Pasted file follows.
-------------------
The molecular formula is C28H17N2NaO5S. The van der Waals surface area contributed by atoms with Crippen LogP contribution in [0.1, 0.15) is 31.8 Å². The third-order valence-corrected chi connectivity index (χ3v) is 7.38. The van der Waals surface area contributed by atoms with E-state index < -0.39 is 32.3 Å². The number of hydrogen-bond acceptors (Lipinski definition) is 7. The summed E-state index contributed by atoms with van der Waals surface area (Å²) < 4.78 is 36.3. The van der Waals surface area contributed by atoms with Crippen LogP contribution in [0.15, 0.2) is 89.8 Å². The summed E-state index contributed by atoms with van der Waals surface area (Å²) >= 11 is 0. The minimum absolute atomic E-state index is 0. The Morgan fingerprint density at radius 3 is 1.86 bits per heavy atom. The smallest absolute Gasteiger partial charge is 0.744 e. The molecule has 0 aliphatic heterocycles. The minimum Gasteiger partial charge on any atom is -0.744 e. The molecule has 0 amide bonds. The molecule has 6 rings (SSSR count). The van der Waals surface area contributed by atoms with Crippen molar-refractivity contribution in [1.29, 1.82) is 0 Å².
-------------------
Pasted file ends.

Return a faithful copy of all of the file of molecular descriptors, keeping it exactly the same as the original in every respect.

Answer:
The molecular formula is C28H17N2NaO5S. The van der Waals surface area contributed by atoms with Crippen LogP contribution in [0.1, 0.15) is 31.8 Å². The third-order valence-corrected chi connectivity index (χ3v) is 7.38. The van der Waals surface area contributed by atoms with E-state index < -0.39 is 32.3 Å². The number of hydrogen-bond acceptors (Lipinski definition) is 7. The summed E-state index contributed by atoms with van der Waals surface area (Å²) < 4.78 is 36.3. The van der Waals surface area contributed by atoms with Crippen LogP contribution in [0.15, 0.2) is 89.8 Å². The summed E-state index contributed by atoms with van der Waals surface area (Å²) >= 11 is 0. The minimum absolute atomic E-state index is 0. The Morgan fingerprint density at radius 3 is 1.86 bits per heavy atom. The smallest absolute Gasteiger partial charge is 0.744 e. The molecule has 0 aliphatic heterocycles. The minimum Gasteiger partial charge on any atom is -0.744 e. The molecule has 0 amide bonds. The molecule has 6 rings (SSSR count). The van der Waals surface area contributed by atoms with Crippen molar-refractivity contribution in [1.29, 1.82) is 0 Å².